Why it matters: The scourge of terrorism has long been a problem on social media sites. And while many companies have voluntarily implemented their own solutions that address the problem, the European Union has decided the likes of Facebook and Twitter should be forced to remove extremist content—and face the consequences if they don’t act quickly enough.
Industry leaders have been battling the promotion of terrorist content for years, often using a combination of AI, machine learning, human moderators, and shared databases. Several joint initiatives have been formed to counter online extremism, including the Global Internet Forum to Counter Terrorism, the EU Internet Forum, and the Shared Industry Hash Database.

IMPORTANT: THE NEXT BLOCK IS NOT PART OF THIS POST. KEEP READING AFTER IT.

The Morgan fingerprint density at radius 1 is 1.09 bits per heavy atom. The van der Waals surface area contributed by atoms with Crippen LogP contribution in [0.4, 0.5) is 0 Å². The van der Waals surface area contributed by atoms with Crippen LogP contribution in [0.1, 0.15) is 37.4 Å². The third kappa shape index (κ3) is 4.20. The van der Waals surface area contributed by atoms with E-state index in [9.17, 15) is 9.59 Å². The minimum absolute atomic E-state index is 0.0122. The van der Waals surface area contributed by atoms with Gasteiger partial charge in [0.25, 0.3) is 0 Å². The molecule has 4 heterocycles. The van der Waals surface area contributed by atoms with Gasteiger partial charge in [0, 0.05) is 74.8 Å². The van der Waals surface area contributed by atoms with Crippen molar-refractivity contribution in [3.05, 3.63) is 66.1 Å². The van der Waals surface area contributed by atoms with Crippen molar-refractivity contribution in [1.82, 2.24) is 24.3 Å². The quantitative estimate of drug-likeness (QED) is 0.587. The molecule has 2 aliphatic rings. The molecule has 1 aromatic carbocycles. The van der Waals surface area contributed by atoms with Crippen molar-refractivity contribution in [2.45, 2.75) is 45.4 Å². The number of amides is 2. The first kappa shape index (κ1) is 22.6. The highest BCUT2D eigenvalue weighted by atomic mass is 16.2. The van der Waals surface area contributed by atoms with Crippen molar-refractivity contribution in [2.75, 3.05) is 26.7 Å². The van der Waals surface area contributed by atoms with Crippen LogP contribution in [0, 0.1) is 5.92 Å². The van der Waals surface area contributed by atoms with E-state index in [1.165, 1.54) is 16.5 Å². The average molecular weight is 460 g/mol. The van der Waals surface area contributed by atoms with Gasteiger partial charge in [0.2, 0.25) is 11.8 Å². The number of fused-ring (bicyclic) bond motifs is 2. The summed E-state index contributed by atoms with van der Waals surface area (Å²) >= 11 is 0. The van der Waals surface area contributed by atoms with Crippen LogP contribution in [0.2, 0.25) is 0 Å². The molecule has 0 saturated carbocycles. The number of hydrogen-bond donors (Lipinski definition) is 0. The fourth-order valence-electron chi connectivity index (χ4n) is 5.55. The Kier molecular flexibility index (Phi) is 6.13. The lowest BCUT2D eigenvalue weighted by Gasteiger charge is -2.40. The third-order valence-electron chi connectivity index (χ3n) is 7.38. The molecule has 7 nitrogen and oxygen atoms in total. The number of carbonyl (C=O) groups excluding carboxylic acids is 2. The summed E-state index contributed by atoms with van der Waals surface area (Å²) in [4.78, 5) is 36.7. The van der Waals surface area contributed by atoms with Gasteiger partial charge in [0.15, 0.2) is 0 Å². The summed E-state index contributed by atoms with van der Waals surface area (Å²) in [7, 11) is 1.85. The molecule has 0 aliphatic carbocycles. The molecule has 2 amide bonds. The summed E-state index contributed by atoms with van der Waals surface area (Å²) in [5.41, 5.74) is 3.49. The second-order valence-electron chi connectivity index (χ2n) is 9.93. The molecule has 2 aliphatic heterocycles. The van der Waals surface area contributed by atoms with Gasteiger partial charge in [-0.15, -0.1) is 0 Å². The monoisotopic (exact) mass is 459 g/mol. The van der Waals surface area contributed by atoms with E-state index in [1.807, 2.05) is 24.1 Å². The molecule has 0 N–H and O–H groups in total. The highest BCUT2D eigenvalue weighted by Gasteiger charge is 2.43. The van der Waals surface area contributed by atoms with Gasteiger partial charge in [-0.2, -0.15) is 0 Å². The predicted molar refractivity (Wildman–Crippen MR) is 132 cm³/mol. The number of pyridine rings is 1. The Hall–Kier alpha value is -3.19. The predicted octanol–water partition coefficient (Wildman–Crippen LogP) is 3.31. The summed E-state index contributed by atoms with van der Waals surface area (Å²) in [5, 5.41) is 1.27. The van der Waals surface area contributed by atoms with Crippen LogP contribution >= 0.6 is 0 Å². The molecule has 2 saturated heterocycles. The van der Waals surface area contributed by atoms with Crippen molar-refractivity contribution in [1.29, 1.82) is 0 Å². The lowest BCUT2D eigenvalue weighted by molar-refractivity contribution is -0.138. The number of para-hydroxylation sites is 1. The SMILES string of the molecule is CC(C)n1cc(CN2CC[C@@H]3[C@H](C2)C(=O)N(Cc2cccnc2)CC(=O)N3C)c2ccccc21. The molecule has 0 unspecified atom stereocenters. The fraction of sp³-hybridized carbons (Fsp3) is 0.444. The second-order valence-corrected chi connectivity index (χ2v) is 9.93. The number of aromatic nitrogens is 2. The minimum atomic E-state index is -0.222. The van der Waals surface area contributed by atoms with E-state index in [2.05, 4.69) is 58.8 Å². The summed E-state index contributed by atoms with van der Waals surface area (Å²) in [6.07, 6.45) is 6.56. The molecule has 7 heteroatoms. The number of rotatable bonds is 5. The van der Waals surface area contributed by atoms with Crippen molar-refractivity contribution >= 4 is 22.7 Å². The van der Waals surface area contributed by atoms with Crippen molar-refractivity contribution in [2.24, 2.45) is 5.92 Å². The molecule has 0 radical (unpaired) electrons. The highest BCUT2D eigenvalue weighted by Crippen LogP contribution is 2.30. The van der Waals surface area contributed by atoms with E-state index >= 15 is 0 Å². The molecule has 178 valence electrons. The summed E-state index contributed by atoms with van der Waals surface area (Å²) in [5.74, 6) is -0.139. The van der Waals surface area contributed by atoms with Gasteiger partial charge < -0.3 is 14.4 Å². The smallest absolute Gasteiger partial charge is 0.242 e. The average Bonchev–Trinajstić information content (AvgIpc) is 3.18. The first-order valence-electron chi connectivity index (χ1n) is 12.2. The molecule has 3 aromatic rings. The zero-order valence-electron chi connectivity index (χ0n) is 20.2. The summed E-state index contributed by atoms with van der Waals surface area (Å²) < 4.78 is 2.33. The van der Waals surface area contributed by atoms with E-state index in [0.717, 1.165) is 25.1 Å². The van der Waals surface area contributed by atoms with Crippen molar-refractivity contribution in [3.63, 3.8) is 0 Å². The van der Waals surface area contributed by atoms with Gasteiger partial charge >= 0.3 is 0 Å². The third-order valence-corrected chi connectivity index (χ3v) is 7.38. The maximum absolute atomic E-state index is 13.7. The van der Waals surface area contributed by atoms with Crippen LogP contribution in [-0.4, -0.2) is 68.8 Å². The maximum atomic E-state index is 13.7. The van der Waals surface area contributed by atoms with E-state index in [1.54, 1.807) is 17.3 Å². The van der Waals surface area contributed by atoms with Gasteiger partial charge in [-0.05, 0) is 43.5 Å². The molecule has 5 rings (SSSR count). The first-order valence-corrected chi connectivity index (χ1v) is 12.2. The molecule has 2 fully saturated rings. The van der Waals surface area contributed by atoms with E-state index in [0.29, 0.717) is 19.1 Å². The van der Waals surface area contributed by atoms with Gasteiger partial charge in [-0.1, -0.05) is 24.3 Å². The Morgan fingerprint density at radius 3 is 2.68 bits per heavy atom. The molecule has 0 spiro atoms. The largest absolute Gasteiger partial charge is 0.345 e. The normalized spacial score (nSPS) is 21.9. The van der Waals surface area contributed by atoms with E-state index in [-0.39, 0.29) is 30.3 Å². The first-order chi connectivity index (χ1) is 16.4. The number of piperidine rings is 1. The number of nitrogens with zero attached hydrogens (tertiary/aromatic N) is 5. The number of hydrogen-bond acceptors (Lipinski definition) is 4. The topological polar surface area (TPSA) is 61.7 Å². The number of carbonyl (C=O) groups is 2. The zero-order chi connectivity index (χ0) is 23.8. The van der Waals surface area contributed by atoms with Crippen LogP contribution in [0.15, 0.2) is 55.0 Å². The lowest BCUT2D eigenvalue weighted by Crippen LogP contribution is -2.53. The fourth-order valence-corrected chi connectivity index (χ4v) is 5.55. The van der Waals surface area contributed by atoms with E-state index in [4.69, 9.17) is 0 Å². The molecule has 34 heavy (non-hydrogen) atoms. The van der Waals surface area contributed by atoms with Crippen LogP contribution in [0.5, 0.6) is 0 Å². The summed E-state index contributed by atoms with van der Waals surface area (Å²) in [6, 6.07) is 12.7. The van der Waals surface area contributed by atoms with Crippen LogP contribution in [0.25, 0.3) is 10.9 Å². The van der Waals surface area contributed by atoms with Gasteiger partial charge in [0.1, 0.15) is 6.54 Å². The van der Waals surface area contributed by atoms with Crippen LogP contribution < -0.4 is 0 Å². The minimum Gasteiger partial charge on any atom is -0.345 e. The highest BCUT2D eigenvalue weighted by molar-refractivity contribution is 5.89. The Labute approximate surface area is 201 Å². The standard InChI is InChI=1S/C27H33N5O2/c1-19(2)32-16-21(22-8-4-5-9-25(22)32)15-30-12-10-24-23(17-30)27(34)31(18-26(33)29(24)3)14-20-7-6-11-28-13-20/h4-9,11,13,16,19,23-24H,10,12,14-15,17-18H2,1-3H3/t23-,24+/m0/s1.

But The Financial Times reports that the EU now feels that platforms self-policing themselves isn’t enough, and that it would "take stronger action in order to better protect our citizens," said Julian King, the EU's commissioner for security.
Last March, the Commission published recommendations for increased protection against illegal content online. It included the one-hour rule, which stated that as terrorist content is most harmful in the first hours of its appearance, all companies should remove it within the initial 60 minutes of it being posted as a general rule.
Now, King says it is “likely” that this voluntary rule will become a mandatory requirement as the EU has “not seen enough progress” when it comes to removing terrorist material. Failure to adhere will see social media firms and websites face fines.
It will take a while before the legislation comes into effect, assuming the European Parliament and a majority of EU member states approve it. If the one-hour rule does become mandatory, it will be interesting to see how the EU enforces it and the size of the fines it hands out.